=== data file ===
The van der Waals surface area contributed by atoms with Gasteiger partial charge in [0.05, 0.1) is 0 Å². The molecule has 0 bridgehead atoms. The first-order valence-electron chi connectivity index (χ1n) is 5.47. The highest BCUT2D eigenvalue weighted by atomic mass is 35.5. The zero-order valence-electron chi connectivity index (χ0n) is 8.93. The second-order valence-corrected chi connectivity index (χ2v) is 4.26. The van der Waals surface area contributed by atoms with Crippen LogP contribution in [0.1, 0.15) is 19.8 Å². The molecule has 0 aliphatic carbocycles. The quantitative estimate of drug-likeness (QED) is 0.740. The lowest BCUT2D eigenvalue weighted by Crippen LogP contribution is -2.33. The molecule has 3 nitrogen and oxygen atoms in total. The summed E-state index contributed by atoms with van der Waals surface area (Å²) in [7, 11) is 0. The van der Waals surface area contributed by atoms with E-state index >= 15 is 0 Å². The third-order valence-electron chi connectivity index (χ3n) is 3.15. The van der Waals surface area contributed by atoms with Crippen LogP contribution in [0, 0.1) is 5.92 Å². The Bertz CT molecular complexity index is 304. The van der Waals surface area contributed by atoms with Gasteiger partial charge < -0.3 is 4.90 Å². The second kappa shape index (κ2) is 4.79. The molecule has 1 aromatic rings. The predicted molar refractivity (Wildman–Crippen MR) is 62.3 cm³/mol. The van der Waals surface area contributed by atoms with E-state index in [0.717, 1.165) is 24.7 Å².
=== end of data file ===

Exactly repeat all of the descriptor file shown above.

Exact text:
The van der Waals surface area contributed by atoms with Gasteiger partial charge in [0.05, 0.1) is 0 Å². The molecule has 0 bridgehead atoms. The first-order valence-electron chi connectivity index (χ1n) is 5.47. The highest BCUT2D eigenvalue weighted by atomic mass is 35.5. The zero-order valence-electron chi connectivity index (χ0n) is 8.93. The second-order valence-corrected chi connectivity index (χ2v) is 4.26. The van der Waals surface area contributed by atoms with Crippen LogP contribution in [0.1, 0.15) is 19.8 Å². The molecule has 0 aliphatic carbocycles. The quantitative estimate of drug-likeness (QED) is 0.740. The lowest BCUT2D eigenvalue weighted by Crippen LogP contribution is -2.33. The molecule has 3 nitrogen and oxygen atoms in total. The summed E-state index contributed by atoms with van der Waals surface area (Å²) in [7, 11) is 0. The van der Waals surface area contributed by atoms with E-state index >= 15 is 0 Å². The third-order valence-electron chi connectivity index (χ3n) is 3.15. The van der Waals surface area contributed by atoms with Crippen LogP contribution in [0, 0.1) is 5.92 Å². The Bertz CT molecular complexity index is 304. The van der Waals surface area contributed by atoms with Gasteiger partial charge < -0.3 is 4.90 Å². The second kappa shape index (κ2) is 4.79. The molecule has 1 aromatic rings. The predicted molar refractivity (Wildman–Crippen MR) is 62.3 cm³/mol. The van der Waals surface area contributed by atoms with E-state index in [0.717, 1.165) is 24.7 Å².